Lives are local

Colin James sum-up comments to Inspiring Communities conference
Wellington 22 June 2016

You are doers. I am a be-er/talker. You are insiders. I am an outsider. So I should stop now and let you get on with the “messy” business you do, as Nichola Brehaut put it.

But perhaps I should pick up Nicola’s “messy” point. “Messy” is democratic and your disparate actions in response to the people around you are the essence of democracy. Doing things democratically, as you do, may, as Nicola also said, take a little longer but it leads to better outcomes – “hoods” can become “goods”, Stone Soup told us.

read more

Brexit, Trump, sub-zero bonds, China: check the mattress

On Thursday Britain will vote to leave the European Union or not. In November the United States will vote to have Donald Trump as President or not.

Either would send global shockwaves.

A rocky two years would follow a “Brexit” vote as exit terms were negotiated. It would weaken the European Union, with geopolitical implications. There would be trans-Atlantic, European and wider economic impacts.

read more

What’s in a house? The core of a good life

What’s in a house? A lot more than “housing”.

The political noise around “housing” has got very loud. The government looks and sounds less assured as the noise level rises.

John Key has thrown three ministers at it.

Bill English, MP for 26 years, Deputy Prime Minister and Minister of Finance, is Minister Responsible for the Housing New Zealand Corporation (HNZ) which rents “social housing” to the needy.

read more

The future is coming down the track. Will policy cope?

The government is about to bring in a bill to regulate space. Well, not exactly. It is to cover Rocket Lab’s launches of lightweight space satellites from Mahia Peninsula and comparable future innovations.

Rocket Lab’s innovation — backed by New Zealand taxpayers but now registered in the United States where it has deals with a California company aiming to land commercial craft on the moon and with the National Aeronautics and Space Administration — is to cater for a new generation of small commercial space craft.

read more

The Greens’ “new paradigm” and Labour’s need

Where did people fit in Thursday’s budget? As a cost. Even Bill English’s vaunted “social investment” is cast as a future cost to be avoided.

That opens space for Labour and the Greens, as they prepare to formalise their cooperation, to reframe the budget process as using people’s taxes to enhance their lives, including by reducing social inequities and building stronger ecosystems.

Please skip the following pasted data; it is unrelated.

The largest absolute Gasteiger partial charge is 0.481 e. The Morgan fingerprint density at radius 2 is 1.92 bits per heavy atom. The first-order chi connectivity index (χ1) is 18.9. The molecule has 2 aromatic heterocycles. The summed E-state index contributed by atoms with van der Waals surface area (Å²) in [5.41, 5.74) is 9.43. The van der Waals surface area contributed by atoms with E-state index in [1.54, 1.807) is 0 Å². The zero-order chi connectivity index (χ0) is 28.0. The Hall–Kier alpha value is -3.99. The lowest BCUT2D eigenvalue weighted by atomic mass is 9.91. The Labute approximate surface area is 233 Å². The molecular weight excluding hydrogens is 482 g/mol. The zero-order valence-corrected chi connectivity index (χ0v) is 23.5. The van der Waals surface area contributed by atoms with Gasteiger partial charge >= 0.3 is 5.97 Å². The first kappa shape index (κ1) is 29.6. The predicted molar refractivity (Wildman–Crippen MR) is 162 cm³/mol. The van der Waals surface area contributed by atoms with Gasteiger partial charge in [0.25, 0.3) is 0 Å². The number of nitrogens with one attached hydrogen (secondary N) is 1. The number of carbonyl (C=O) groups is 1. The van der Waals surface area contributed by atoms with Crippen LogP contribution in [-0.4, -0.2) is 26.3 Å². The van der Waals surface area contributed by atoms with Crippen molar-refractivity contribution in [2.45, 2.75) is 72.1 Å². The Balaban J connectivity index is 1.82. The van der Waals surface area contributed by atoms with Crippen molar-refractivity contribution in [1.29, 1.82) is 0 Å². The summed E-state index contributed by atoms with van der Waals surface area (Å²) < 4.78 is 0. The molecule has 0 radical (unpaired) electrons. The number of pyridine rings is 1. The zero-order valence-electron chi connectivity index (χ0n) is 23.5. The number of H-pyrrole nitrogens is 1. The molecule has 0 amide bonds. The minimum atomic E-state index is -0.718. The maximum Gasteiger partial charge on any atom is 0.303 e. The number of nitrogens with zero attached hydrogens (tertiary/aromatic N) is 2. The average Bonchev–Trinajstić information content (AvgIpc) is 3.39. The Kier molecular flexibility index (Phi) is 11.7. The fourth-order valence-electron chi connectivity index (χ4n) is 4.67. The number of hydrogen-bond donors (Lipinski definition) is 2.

read more

A “social investment” budget, as billed

The 2016 budget is billed as a “social investment” budget. A whole section is under that title.

After seven years of stringency and more-with-less reprioritising, there is some relaxation of social and other spending — but tagged with an “investment theme” and geared to defined outcomes tested by departments’ chief science advisers.

read more

The budget: the politics of spending v tax cuts

When is a tax cut not a cut? When it just reverses a rise.

As wages rise they take some earners across thresholds into higher marginal income tax rates on their last dollars. Those people pay a higher proportion of their income in tax. It’s called bracket creep or fiscal drag.

If their wage rises have outstripped the price rises of the things they buy they might still feel better off. If not, they feel worse off.

read more

When the cord breaks Colin James on the fourth Labour government

Talk to Christchurch Labour, 19 May 2019

“The moment of conception is a barrier surpassed, birth a boundary crossed. Gunter Grass’s Oskar, the mettlesome hero of The Tin Drum, narrates in real time his troubling passage through the birth canal and his desire, once delivered into the world, to reverse the process. The room is cold. A moth beats against the naked light bulb. But it’s too late to turn back, the midwife has cut the cord.” – Francis Stonor Saunders, “Where on Earth are you?”, London Review of Books, Vol 38 No5, 3 March 2016.

read more

What’s in a budget? The next government?

Labour and the Greens have again in recent weeks been banging their heads against a wall: trying to dislodge John Key from his supra-political perch.

As ever, Key has deflected them by a combination of bland assurances, partial retreats and counterpunching — with collateral damage to innocents, including the Red Cross and Green MP Mojo Mathers.

read more